Dow Constantine, King County Executive announces new fare proposal Image: Lizz Giordano

King County Metro Transit wants to simplify bus fares by establishing a flat rate of $2.75 for passengers — eliminating zones and peak-rate fares.

Calling the current fare system one of the most “complicated” in the country,” Dow Constantine, King County Executive, announced a proposal to streamline fares at a press conference Thursday. The change could take effect as soon as July 2018 if approved by the King County Council.

“I believe that access to opportunity depends on providing people with safe, affordable and reliable ways to get around this region,” Constantine told the crowd. “Rising home prices means a lot of folks have been pushed further and further from the place where they earn their living, for them this new fare means more money in their pockets.”

According to Metro, roughly 65 percent of riders will see no change or a reduction in their fare with the proposed $2.75 flat rate. 

Currently, riders traveling between two zones during the morning or evening commute pay $3.25, the proposal would reduce that cost by 50 cents. However, for riders traveling during off-peak hours, the new fare would increase the cost of their ticket by 25 cents. There will be no change in cost for riders that qualify for ORCA Lift, youth, senior and disabled fares.

“We will make Metro fares simpler and we will make boardings faster, and faster boardings mean more service,” Constantine said.

Also included in the proposal is an additional $400,000 in funding for the Human Services Ticket Program which provides subsidized bus fares to human service agencies serving low-income residents. With 44 percent of these subsidized fares used during off-peak hours, Metro said this additional funding will help offset the higher cost these riders would pay under the new fare system.

The agency said this change was not about increasing revenue, predicting the fare change along with an increase in funding for subsidies for low-income riders would make only a marginal difference.

“I think it makes a lot of sense to do away with the higher two-zone fare,” wrote Katie Wilson, general secretary of the Transit Riders Union in an email. “It’s not right to make someone who commutes to Seattle from Kent because they can’t afford to live here pay more for their ride, even though it’s more expensive to provide the service.”

However, Wilson is concerned about the impacts of the off-peak fare increase on lower-income riders who don’t qualify for a reduced fare.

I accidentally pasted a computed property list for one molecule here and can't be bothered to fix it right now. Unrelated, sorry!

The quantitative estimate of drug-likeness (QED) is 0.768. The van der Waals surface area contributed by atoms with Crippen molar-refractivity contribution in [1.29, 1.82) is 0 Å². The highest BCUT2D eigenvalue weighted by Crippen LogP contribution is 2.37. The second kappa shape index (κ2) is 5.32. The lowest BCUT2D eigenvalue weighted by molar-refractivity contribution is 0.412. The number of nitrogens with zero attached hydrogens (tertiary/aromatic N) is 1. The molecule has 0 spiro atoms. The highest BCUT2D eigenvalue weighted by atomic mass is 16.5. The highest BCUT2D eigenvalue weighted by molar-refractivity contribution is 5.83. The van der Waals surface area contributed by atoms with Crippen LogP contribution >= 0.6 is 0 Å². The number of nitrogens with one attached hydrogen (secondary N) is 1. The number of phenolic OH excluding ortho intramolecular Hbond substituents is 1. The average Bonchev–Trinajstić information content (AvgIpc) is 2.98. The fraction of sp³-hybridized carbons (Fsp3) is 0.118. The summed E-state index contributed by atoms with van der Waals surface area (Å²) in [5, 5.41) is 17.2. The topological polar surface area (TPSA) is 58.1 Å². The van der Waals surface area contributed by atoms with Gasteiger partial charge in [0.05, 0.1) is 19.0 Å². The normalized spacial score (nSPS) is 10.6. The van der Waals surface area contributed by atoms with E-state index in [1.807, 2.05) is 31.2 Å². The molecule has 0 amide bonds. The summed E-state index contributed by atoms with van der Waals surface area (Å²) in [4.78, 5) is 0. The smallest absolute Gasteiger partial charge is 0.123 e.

“Many households that do not qualify for reduced transit fares are cost-burdened, and the increase from $2.50 to $2.75 will impact them,” Wilson said. “At the very least, I think all additional revenue from the fare restructure should be directed to programs that make transit more affordable for lower-income riders.”

While considering a change to streamline fares, Metro received over 11,000 comments through two public surveys, of which a third of participants said the current fare system was too complex and difficult to understand. In one survey, 80 percent of participants supported a flat fare.

“Simpler fares improves accessibility for everyone, but particularly for new riders, people who haven’t tried the system yet, for infrequent riders, for visitors,” said Claudia Balducci, King County Councilmember.  “No more hovering near the bus driver and trying to figure out which zone you are going to, or whether the peak hour has started or ended yet. Just climb on, pay one fare and off you go.”

57 Replies to “A Single Metro Fare for All”

  1. Well it’s about time. This should have been done years ago. People having taking the bus short distances but going through two zones for years and paying more than people who ride the bus great distances but just happened to stay in one zone. One zone in one flat rate will make things simpler easier and much much more effective. Only self having stuck a few times because I got off work or an appointment not really expected and I found out that I would answer the peak fare times. This was in confusion with the fairies and they won’t have to worry about people less depending on what day or what time they ride. Also, to Katie Wilson, this will benefit working-class families for more than it will hurt. Why? Because most ride during peak hours that’s why they were charging more so yes the few people may be hurt by a failing Kris but the overwhelming majority will benefit from this and I think most people will be okay. This is a rare good idea from the King County Executive for the city of Seattle Dow Constantine.

    1. As a shift worker, I have to disagree with RennDawg’s assessment of when working-class people are riding. We’re doing lots of different shifts around the clock, and riding all the time. Give us more dependable night-owl service with usable frequency, and we’ll ride more. That includes the operators who often don’t have dependable transit to get them to their transit-driving job, or to get home.